“Paper Boi" - Atlanta
Just one episode into Donald Glover’s FX series Atlanta, viewers were left with an earworm. The catchy trap song whose hook goes "Paper boi, Paper boi, all about that paper boi." Performed on the show by Alfred "Paper Boi" Miles (the cousin of Glover’s character, Earn and a drug-dealing hustler with a budding rap career), the song is straightforward, unpolished and even inspired by Atlanta rapper Rocko’s 2008 hit “Umma Do Me.”
“He’s trying to capture that vibe of pure Atlanta hip-hop scene, which seems to be a dying one -- or maybe not a dying one but a changing one -- that sound really comes from 2003 or 2008, when most of those synths were developed, those heavy horns and electronic synths,” said producer Chemist of Stephen Glover, Donald's brother, who is also a writer on the show, a real-life rapper under the name Steve G. Lover, and the actual voice behind “Paper Boi.”
Chemist, who has worked with artists like Freeway, Nipsey Hussle, and Tory Lanez, added, "I used that whistle, which was very popular with Shawty Lo's D4L tracks. I was just trying to capture the essence of Atlanta."
"Drip Drop" - Empire
While the Twitter-verse cringed in unison at the Empire hit, the hook alone -- "She make that thang go/ Drip, drop, drip drippity drop" -- stuck like putty and even topped Billboard + Twitter Emerging Artists chart (it also hit No. 37 on the Hot R&B/Hip-Hop Songs and No. 11 on Rap Digital Song Sales). The show, which featured original music by Timbaland, found rap star Hakeem Lyon (played by Bryshere Y. Gray, a.k.a. Yazz) employing a playful tone on the track that isn’t actually talking about a leaky faucet.
"Fresh Prince of Bel-Air" (Theme Song) - Fresh Prince of Bel-Air
A rising actor/MC at the time, Will Smith took on the task of writing and performing the theme song for The Fresh Prince of Bel-Air, composed by Quincy Jones III. Originally airing on Sept. 10, 1990, the track became a classic reminiscent of the carefree, Cross Colours style of the early '90s. The infectious theme song, which preceded Smith's real-life releases "Summertime" and "Boom! Shake the Room," was quite popular overseas with a full-length version being released in 1992 in the Netherlands and hitting No. 3 on the country's music charts.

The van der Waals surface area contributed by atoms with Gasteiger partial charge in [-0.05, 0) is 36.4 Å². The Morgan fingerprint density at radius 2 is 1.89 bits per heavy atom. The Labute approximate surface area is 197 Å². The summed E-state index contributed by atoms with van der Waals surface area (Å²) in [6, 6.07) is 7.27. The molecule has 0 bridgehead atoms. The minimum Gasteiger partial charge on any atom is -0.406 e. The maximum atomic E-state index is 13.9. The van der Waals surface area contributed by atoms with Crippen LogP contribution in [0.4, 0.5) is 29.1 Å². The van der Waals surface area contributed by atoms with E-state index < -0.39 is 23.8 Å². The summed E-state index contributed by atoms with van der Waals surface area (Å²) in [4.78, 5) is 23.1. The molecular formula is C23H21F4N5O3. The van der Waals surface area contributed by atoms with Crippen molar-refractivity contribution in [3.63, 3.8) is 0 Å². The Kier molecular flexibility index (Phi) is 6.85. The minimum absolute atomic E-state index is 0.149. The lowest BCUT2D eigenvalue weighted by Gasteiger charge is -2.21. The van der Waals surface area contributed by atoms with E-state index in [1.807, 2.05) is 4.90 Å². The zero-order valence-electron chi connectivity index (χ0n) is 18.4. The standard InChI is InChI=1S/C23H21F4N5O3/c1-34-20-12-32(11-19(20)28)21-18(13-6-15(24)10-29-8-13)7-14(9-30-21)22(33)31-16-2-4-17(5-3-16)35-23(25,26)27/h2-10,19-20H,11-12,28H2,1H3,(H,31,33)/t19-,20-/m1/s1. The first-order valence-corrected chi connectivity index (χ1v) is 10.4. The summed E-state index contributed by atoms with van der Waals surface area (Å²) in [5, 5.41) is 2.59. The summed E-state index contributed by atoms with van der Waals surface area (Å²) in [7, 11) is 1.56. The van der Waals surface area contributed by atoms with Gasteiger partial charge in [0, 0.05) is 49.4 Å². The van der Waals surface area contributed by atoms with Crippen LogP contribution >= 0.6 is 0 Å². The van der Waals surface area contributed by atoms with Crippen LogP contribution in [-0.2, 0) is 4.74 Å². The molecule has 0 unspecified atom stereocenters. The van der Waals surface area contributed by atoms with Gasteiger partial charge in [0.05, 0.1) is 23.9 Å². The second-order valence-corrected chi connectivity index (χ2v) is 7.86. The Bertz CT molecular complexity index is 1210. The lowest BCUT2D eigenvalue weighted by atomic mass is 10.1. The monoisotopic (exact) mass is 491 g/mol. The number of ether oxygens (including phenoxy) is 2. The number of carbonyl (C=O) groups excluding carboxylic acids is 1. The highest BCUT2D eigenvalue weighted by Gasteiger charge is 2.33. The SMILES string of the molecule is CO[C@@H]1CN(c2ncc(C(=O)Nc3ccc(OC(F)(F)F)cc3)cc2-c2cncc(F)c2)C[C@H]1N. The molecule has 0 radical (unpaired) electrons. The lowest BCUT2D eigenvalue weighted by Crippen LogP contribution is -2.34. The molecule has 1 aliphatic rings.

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“Girls" - Girls
Santigold is known for her new wave, genre-fusing sound that mixes electronic, reggae and hip-hop influences. When Lena Dunham, creator of the HBO comedy Girls, tapped the artist to grace its season one soundtrack, the singer/songwriter/producer delivered a catchy girl power anthem that showcased her unique rhymes: "I’m the cat’s meow, ain’t afraid of y’all/I’m a winner though I lose I ain’t afraid of defeat/All my girls make up an army knock ‘em dead off their feet." Just a thought: How dope would Nicki Minaj sound on this?
"Milk, Milk, Lemonade" - Inside Amy Schumer
Before Fergie make milk look super sexy (see: "M.I.L.F. $), Amy Schumer used it in the title of her hip-hop parody tribute to every woman’s behind. Providing comedic relief for her sketch series, the song feels like an unapologetic re-up of Jennifer Lopez’s "Booty."
"Used to be concerned that my booty was too fat/But now I know the truth and that worry has been shot/ Big booty's what they want and big booty's what I got,” Schumer, an avid rap ran, rhymes. While the lyrics get T.M.I. with references to bowel movements, the song also features Amber Rose’s sultry guest verse and Method Man’s spoken word outro. "Milk, Milk, Lemonade" also generated more than seven million views on YouTube and hit No. 19 on Billboard + Twitter Top Tracks.
“We Are Living Single" - Living Single
The '90s Fox sitcom is certainly classic television as is its theme song, written and produced by Queen Latifah. Featuring elements of R&B, jazz and hip-hop, the song features Latifah’s hardcore flow centered around women empowerment. Having started her own solo career with her 1989 debut All Hail the Queen and 1991’s Nature of a Sista, both of which tackled topics and issues surrounding black women, Latifah's work with "We Are Living Single" should be considered part of her uplifting discography.